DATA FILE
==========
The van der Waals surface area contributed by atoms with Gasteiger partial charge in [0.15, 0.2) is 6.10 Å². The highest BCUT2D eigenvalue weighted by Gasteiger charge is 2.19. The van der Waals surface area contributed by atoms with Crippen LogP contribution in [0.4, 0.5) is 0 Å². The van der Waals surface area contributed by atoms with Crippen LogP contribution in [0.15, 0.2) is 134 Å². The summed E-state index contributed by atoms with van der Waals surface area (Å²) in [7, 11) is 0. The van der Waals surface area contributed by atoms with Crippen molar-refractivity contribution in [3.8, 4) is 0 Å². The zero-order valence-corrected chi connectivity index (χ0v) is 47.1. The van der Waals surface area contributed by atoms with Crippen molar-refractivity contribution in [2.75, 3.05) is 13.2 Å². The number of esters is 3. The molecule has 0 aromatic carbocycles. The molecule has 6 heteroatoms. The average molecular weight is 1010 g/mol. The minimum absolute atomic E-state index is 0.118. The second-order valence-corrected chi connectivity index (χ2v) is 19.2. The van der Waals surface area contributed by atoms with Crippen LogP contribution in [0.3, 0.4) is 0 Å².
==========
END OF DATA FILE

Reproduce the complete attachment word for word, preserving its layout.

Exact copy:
The van der Waals surface area contributed by atoms with Gasteiger partial charge in [0.15, 0.2) is 6.10 Å². The highest BCUT2D eigenvalue weighted by Gasteiger charge is 2.19. The van der Waals surface area contributed by atoms with Crippen LogP contribution in [0.4, 0.5) is 0 Å². The van der Waals surface area contributed by atoms with Crippen LogP contribution in [0.15, 0.2) is 134 Å². The summed E-state index contributed by atoms with van der Waals surface area (Å²) in [7, 11) is 0. The van der Waals surface area contributed by atoms with Crippen molar-refractivity contribution in [3.8, 4) is 0 Å². The zero-order valence-corrected chi connectivity index (χ0v) is 47.1. The van der Waals surface area contributed by atoms with Crippen molar-refractivity contribution in [2.75, 3.05) is 13.2 Å². The number of esters is 3. The molecule has 0 aromatic carbocycles. The molecule has 6 heteroatoms. The average molecular weight is 1010 g/mol. The minimum absolute atomic E-state index is 0.118. The second-order valence-corrected chi connectivity index (χ2v) is 19.2. The van der Waals surface area contributed by atoms with Crippen LogP contribution in [0.3, 0.4) is 0 Å².